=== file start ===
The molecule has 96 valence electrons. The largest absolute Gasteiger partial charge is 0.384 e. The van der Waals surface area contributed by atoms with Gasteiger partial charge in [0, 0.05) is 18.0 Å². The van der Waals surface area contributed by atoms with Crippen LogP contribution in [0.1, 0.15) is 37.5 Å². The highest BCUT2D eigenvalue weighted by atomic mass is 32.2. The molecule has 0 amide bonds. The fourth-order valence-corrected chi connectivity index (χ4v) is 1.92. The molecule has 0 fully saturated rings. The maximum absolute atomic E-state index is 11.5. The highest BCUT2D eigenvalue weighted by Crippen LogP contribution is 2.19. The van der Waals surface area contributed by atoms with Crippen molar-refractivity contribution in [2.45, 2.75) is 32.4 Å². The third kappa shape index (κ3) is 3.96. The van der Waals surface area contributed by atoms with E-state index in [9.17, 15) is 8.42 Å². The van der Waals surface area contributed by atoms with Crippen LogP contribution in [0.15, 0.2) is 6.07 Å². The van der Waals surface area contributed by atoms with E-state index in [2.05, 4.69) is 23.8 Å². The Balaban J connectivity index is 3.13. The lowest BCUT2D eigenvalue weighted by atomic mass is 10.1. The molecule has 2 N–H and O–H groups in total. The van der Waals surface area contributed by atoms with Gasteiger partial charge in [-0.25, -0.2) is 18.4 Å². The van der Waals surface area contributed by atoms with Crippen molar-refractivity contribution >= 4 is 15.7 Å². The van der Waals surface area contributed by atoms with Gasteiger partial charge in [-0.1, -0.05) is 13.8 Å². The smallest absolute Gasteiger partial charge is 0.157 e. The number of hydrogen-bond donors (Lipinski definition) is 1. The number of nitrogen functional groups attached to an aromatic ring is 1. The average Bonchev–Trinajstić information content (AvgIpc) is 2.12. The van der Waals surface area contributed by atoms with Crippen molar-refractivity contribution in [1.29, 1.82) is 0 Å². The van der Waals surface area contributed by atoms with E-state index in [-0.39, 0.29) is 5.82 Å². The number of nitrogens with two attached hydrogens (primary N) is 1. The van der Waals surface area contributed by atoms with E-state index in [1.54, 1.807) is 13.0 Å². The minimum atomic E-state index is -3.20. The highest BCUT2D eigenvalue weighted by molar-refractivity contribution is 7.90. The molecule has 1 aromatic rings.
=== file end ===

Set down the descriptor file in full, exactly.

The molecule has 96 valence electrons. The largest absolute Gasteiger partial charge is 0.384 e. The van der Waals surface area contributed by atoms with Gasteiger partial charge in [0, 0.05) is 18.0 Å². The van der Waals surface area contributed by atoms with Crippen LogP contribution in [0.1, 0.15) is 37.5 Å². The highest BCUT2D eigenvalue weighted by atomic mass is 32.2. The molecule has 0 amide bonds. The fourth-order valence-corrected chi connectivity index (χ4v) is 1.92. The molecule has 0 fully saturated rings. The maximum absolute atomic E-state index is 11.5. The highest BCUT2D eigenvalue weighted by Crippen LogP contribution is 2.19. The van der Waals surface area contributed by atoms with Crippen molar-refractivity contribution in [2.45, 2.75) is 32.4 Å². The third kappa shape index (κ3) is 3.96. The van der Waals surface area contributed by atoms with E-state index in [9.17, 15) is 8.42 Å². The van der Waals surface area contributed by atoms with Crippen LogP contribution in [0.15, 0.2) is 6.07 Å². The van der Waals surface area contributed by atoms with E-state index in [2.05, 4.69) is 23.8 Å². The Balaban J connectivity index is 3.13. The lowest BCUT2D eigenvalue weighted by atomic mass is 10.1. The molecule has 2 N–H and O–H groups in total. The van der Waals surface area contributed by atoms with Gasteiger partial charge in [-0.25, -0.2) is 18.4 Å². The van der Waals surface area contributed by atoms with Crippen molar-refractivity contribution >= 4 is 15.7 Å². The van der Waals surface area contributed by atoms with Gasteiger partial charge in [-0.1, -0.05) is 13.8 Å². The smallest absolute Gasteiger partial charge is 0.157 e. The number of hydrogen-bond donors (Lipinski definition) is 1. The number of nitrogen functional groups attached to an aromatic ring is 1. The average Bonchev–Trinajstić information content (AvgIpc) is 2.12. The van der Waals surface area contributed by atoms with Crippen molar-refractivity contribution in [1.29, 1.82) is 0 Å². The van der Waals surface area contributed by atoms with E-state index in [-0.39, 0.29) is 5.82 Å². The number of nitrogens with two attached hydrogens (primary N) is 1. The van der Waals surface area contributed by atoms with E-state index in [1.54, 1.807) is 13.0 Å². The minimum atomic E-state index is -3.20. The highest BCUT2D eigenvalue weighted by molar-refractivity contribution is 7.90. The molecule has 1 aromatic rings.